The Uxbridge Arms Hotel were held the meetings of the Adelphi Society, which enlivened the then surrounding Olde Caernarvon society with their grand balls and entertainments. The Ballrooms glittered with expensive crystal chandeliers, flunkies in their liveries and wigs, and waiters, coachman, grooms and amid servants The ladies with their long gowns and fashionable stunning jewellery.
The men wore their evening dinner jackets, high collar points, and the local militia and navy stole the show in their beautifully decorated uniforms. The stables and coach houses were extended in 1810 and were situated at the rear of the hotel, being some of the finest in the country and formed a completely enclosed courtyard, together with tack rooms, farriers and grooms quarters. The hotel also had its own exclusive park and walkways at the rear of the block. Queen Victoria visited in 1832 and stayed a short time at the hotel. In her honour, the Hotel was renamed The Royal Hotel.,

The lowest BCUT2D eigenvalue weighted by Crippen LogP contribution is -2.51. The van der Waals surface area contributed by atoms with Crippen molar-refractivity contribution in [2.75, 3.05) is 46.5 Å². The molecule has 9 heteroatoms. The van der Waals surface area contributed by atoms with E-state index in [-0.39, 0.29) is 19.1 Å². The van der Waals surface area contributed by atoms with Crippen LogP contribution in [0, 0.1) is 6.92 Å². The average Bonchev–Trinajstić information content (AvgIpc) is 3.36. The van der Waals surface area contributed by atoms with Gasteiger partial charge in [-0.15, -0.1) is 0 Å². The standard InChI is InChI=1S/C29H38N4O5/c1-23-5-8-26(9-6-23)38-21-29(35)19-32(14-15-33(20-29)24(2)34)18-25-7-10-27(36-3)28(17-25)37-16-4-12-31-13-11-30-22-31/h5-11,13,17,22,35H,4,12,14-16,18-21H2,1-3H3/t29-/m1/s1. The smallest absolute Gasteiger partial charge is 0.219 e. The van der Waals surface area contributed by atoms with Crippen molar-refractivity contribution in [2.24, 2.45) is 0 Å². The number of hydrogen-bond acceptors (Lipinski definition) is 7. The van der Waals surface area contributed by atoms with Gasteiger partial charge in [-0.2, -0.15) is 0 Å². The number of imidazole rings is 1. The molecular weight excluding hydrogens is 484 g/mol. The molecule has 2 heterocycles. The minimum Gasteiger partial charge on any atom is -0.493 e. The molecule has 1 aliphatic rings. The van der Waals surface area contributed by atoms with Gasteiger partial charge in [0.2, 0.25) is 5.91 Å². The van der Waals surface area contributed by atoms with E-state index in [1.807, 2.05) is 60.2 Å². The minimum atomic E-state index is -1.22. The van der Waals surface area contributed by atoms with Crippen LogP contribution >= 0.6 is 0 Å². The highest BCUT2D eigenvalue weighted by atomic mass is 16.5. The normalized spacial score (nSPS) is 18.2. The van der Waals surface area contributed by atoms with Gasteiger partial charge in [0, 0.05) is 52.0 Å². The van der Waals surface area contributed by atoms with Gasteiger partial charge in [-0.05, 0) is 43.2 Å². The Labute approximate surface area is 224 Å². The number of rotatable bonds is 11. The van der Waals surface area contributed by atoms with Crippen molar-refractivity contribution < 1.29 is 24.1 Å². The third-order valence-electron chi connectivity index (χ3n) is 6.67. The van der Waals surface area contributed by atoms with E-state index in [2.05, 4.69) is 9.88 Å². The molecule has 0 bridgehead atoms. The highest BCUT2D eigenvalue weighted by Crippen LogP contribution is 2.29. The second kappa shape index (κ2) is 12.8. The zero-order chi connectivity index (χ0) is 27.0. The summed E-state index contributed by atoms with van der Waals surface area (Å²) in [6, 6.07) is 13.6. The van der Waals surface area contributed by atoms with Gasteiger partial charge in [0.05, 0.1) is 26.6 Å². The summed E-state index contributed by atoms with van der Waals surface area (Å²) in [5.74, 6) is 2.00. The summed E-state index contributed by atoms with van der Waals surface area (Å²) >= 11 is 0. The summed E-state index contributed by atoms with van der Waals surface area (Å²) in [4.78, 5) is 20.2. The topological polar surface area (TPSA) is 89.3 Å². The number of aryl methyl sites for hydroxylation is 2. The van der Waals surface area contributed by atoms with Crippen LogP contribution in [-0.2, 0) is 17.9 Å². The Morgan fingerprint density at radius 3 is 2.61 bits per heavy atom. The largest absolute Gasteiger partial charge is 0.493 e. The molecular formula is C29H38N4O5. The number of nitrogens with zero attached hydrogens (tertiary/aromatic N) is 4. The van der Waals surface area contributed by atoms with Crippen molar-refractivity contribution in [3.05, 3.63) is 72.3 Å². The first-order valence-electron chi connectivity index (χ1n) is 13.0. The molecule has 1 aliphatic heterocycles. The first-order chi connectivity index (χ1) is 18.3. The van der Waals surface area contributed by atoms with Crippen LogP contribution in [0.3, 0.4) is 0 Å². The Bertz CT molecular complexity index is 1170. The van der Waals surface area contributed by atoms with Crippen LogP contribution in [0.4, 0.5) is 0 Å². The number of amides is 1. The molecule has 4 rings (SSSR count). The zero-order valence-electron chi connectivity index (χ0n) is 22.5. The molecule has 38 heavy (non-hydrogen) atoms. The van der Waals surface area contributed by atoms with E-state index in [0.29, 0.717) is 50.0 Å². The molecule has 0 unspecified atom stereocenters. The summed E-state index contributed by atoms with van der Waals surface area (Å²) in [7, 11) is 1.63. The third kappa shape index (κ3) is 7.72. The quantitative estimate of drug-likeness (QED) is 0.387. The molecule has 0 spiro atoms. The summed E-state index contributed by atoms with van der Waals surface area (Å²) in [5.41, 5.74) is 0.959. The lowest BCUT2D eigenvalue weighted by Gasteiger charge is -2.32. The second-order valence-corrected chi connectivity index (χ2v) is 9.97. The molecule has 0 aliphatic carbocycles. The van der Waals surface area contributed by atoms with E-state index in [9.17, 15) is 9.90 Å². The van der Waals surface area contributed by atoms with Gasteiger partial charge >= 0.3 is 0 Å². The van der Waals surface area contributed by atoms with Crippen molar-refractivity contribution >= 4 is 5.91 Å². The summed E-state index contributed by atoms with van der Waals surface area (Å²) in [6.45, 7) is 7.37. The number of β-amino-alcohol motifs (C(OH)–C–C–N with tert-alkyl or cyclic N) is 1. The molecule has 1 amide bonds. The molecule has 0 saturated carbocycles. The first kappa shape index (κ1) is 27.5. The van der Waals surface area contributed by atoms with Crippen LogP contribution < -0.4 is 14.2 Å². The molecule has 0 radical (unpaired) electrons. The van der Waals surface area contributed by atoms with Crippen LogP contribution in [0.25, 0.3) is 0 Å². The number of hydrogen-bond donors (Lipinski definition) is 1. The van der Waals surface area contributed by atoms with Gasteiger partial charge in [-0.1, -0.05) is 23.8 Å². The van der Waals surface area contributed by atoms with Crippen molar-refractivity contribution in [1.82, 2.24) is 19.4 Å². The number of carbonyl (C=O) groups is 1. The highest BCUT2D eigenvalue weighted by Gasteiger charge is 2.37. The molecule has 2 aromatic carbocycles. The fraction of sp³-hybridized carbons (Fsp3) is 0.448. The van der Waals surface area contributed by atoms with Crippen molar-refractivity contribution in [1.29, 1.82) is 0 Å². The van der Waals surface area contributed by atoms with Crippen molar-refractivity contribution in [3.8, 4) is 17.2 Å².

Later the Uxbridge Arms Hotel hosted lavish balls and entertainment for the Adelphi Society, where ladies wore long gowns and stunning jewellery and men graced the dancefloor in dinner jackets, high collar points and cravats
At around the same time the hotel also gained its own exclusive park and walkways, right up to the foot of Twthill rock where the road now runs.
Queen Victoria stayed in 1832 with her mother and in her honour the hotel was renamed the Royal Hotel
Conversion works took place in the 1960s, it was then in later years; under independent family ownership that it reconnected with its past whilst modernising for the present. Now it boasts relaxing and comfortable lounge areas.
A TV Lounge – Comfortable seating in a relaxed chic TV Lounge
A Library Lounge – with its interesting artefacts of old sewing machines, books and radios.
A Snug – with bare bricked decor, small piano and comfortable seating arrangement